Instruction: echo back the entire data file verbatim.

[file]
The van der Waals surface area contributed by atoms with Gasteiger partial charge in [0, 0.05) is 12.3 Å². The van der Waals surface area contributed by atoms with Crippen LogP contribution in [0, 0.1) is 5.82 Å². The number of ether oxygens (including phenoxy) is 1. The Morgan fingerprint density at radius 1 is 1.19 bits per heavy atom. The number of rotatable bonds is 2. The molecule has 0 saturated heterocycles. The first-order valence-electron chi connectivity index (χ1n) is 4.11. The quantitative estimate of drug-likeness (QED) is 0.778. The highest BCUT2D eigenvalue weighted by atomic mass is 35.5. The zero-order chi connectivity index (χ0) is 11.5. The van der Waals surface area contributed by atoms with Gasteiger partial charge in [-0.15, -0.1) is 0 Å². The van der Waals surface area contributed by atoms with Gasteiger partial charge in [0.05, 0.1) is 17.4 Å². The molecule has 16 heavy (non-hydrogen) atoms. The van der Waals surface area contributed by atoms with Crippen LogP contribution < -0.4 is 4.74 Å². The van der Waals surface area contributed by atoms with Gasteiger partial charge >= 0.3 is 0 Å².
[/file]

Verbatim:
The van der Waals surface area contributed by atoms with Gasteiger partial charge in [0, 0.05) is 12.3 Å². The van der Waals surface area contributed by atoms with Crippen LogP contribution in [0, 0.1) is 5.82 Å². The number of ether oxygens (including phenoxy) is 1. The Morgan fingerprint density at radius 1 is 1.19 bits per heavy atom. The number of rotatable bonds is 2. The molecule has 0 saturated heterocycles. The first-order valence-electron chi connectivity index (χ1n) is 4.11. The quantitative estimate of drug-likeness (QED) is 0.778. The highest BCUT2D eigenvalue weighted by atomic mass is 35.5. The zero-order chi connectivity index (χ0) is 11.5. The van der Waals surface area contributed by atoms with Gasteiger partial charge in [-0.15, -0.1) is 0 Å². The van der Waals surface area contributed by atoms with Gasteiger partial charge in [0.05, 0.1) is 17.4 Å². The molecule has 16 heavy (non-hydrogen) atoms. The van der Waals surface area contributed by atoms with Crippen LogP contribution < -0.4 is 4.74 Å². The van der Waals surface area contributed by atoms with Gasteiger partial charge >= 0.3 is 0 Å².